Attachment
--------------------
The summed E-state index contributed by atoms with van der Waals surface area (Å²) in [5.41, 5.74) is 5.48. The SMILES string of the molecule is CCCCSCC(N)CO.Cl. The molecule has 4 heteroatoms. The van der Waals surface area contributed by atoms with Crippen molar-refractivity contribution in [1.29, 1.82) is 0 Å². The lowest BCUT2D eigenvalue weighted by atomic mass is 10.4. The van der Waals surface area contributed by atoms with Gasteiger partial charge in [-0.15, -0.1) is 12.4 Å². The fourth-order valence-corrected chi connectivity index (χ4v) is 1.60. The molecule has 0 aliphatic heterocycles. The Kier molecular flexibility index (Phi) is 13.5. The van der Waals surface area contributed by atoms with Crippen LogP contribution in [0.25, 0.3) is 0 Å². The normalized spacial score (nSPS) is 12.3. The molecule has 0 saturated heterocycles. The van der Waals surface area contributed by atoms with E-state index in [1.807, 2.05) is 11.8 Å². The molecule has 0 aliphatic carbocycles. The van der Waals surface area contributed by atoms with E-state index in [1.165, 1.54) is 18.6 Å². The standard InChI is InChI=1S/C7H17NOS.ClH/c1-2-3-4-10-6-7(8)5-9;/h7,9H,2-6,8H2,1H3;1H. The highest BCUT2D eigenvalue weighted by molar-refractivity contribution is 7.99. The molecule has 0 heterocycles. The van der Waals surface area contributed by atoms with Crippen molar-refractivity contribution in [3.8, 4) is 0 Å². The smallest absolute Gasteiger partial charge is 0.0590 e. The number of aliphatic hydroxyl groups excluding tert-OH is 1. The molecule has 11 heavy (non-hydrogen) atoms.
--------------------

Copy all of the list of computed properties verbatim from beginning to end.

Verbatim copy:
The summed E-state index contributed by atoms with van der Waals surface area (Å²) in [5.41, 5.74) is 5.48. The SMILES string of the molecule is CCCCSCC(N)CO.Cl. The molecule has 4 heteroatoms. The van der Waals surface area contributed by atoms with Crippen molar-refractivity contribution in [1.29, 1.82) is 0 Å². The lowest BCUT2D eigenvalue weighted by atomic mass is 10.4. The van der Waals surface area contributed by atoms with Gasteiger partial charge in [-0.15, -0.1) is 12.4 Å². The fourth-order valence-corrected chi connectivity index (χ4v) is 1.60. The molecule has 0 aliphatic heterocycles. The Kier molecular flexibility index (Phi) is 13.5. The van der Waals surface area contributed by atoms with Crippen LogP contribution in [0.25, 0.3) is 0 Å². The normalized spacial score (nSPS) is 12.3. The molecule has 0 saturated heterocycles. The van der Waals surface area contributed by atoms with E-state index in [1.807, 2.05) is 11.8 Å². The molecule has 0 aliphatic carbocycles. The van der Waals surface area contributed by atoms with E-state index in [1.165, 1.54) is 18.6 Å². The standard InChI is InChI=1S/C7H17NOS.ClH/c1-2-3-4-10-6-7(8)5-9;/h7,9H,2-6,8H2,1H3;1H. The highest BCUT2D eigenvalue weighted by molar-refractivity contribution is 7.99. The molecule has 0 heterocycles. The van der Waals surface area contributed by atoms with Crippen molar-refractivity contribution in [3.8, 4) is 0 Å². The smallest absolute Gasteiger partial charge is 0.0590 e. The number of aliphatic hydroxyl groups excluding tert-OH is 1. The molecule has 11 heavy (non-hydrogen) atoms.